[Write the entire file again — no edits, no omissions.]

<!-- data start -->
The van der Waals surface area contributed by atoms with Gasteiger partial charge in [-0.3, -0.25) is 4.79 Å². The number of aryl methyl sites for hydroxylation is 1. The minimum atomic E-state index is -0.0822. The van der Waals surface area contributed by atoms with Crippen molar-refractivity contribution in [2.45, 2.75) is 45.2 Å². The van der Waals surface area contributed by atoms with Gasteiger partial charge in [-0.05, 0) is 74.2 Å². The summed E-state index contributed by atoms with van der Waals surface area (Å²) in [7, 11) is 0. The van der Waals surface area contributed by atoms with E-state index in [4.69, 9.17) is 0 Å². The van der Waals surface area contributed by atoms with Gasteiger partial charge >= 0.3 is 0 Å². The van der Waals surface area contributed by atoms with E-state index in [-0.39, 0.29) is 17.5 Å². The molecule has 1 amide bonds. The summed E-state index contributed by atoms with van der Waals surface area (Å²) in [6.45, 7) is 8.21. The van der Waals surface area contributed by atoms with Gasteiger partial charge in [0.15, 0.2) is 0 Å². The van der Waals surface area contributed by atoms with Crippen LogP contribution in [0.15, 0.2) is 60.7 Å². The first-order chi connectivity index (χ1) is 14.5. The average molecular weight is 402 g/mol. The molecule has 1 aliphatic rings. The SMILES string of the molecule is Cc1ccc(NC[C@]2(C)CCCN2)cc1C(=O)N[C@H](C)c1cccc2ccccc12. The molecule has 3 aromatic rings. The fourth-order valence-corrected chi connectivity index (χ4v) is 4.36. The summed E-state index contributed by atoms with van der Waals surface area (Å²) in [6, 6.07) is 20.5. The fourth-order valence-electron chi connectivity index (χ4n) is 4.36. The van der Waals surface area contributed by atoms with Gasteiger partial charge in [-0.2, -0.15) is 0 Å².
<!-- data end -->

The van der Waals surface area contributed by atoms with Gasteiger partial charge in [-0.3, -0.25) is 4.79 Å². The number of aryl methyl sites for hydroxylation is 1. The minimum atomic E-state index is -0.0822. The van der Waals surface area contributed by atoms with Crippen molar-refractivity contribution in [2.45, 2.75) is 45.2 Å². The van der Waals surface area contributed by atoms with Gasteiger partial charge in [-0.05, 0) is 74.2 Å². The summed E-state index contributed by atoms with van der Waals surface area (Å²) in [7, 11) is 0. The van der Waals surface area contributed by atoms with E-state index in [4.69, 9.17) is 0 Å². The van der Waals surface area contributed by atoms with Gasteiger partial charge >= 0.3 is 0 Å². The van der Waals surface area contributed by atoms with E-state index in [-0.39, 0.29) is 17.5 Å². The molecule has 1 amide bonds. The summed E-state index contributed by atoms with van der Waals surface area (Å²) in [6.45, 7) is 8.21. The van der Waals surface area contributed by atoms with Gasteiger partial charge in [0.15, 0.2) is 0 Å². The van der Waals surface area contributed by atoms with Crippen LogP contribution in [0.15, 0.2) is 60.7 Å². The first-order chi connectivity index (χ1) is 14.5. The average molecular weight is 402 g/mol. The molecule has 1 aliphatic rings. The SMILES string of the molecule is Cc1ccc(NC[C@]2(C)CCCN2)cc1C(=O)N[C@H](C)c1cccc2ccccc12. The molecule has 3 aromatic rings. The fourth-order valence-corrected chi connectivity index (χ4v) is 4.36. The summed E-state index contributed by atoms with van der Waals surface area (Å²) in [6, 6.07) is 20.5. The fourth-order valence-electron chi connectivity index (χ4n) is 4.36. The van der Waals surface area contributed by atoms with Gasteiger partial charge in [-0.2, -0.15) is 0 Å².